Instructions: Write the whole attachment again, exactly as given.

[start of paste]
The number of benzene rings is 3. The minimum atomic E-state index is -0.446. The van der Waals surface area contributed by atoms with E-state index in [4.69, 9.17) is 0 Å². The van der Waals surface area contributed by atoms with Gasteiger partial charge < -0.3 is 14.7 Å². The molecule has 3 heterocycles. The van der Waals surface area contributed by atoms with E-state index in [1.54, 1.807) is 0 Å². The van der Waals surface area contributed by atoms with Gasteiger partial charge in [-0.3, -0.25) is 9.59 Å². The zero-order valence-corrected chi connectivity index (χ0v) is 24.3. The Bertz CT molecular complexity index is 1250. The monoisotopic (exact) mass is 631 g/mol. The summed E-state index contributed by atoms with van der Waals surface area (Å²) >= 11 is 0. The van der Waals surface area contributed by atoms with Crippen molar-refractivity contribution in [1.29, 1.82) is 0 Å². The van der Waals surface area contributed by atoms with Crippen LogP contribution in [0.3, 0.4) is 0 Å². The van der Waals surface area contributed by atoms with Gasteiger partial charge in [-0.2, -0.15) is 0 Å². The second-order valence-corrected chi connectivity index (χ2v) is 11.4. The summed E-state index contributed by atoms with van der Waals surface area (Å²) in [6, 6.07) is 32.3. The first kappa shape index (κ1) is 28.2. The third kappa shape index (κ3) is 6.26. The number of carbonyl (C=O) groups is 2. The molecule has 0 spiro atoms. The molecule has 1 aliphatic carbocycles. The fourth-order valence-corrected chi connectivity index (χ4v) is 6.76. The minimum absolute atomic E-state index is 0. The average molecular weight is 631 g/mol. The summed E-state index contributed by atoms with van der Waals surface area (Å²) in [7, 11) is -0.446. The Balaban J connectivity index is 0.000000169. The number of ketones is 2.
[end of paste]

The number of benzene rings is 3. The minimum atomic E-state index is -0.446. The van der Waals surface area contributed by atoms with E-state index in [4.69, 9.17) is 0 Å². The van der Waals surface area contributed by atoms with Gasteiger partial charge < -0.3 is 14.7 Å². The molecule has 3 heterocycles. The van der Waals surface area contributed by atoms with E-state index in [1.54, 1.807) is 0 Å². The van der Waals surface area contributed by atoms with Gasteiger partial charge in [-0.3, -0.25) is 9.59 Å². The zero-order valence-corrected chi connectivity index (χ0v) is 24.3. The Bertz CT molecular complexity index is 1250. The monoisotopic (exact) mass is 631 g/mol. The summed E-state index contributed by atoms with van der Waals surface area (Å²) >= 11 is 0. The van der Waals surface area contributed by atoms with Crippen molar-refractivity contribution in [1.29, 1.82) is 0 Å². The van der Waals surface area contributed by atoms with Crippen LogP contribution in [0.3, 0.4) is 0 Å². The van der Waals surface area contributed by atoms with Gasteiger partial charge in [-0.2, -0.15) is 0 Å². The second-order valence-corrected chi connectivity index (χ2v) is 11.4. The summed E-state index contributed by atoms with van der Waals surface area (Å²) in [6, 6.07) is 32.3. The first kappa shape index (κ1) is 28.2. The third kappa shape index (κ3) is 6.26. The number of carbonyl (C=O) groups is 2. The molecule has 0 spiro atoms. The molecule has 1 aliphatic carbocycles. The fourth-order valence-corrected chi connectivity index (χ4v) is 6.76. The minimum absolute atomic E-state index is 0. The average molecular weight is 631 g/mol. The summed E-state index contributed by atoms with van der Waals surface area (Å²) in [7, 11) is -0.446. The Balaban J connectivity index is 0.000000169. The number of ketones is 2.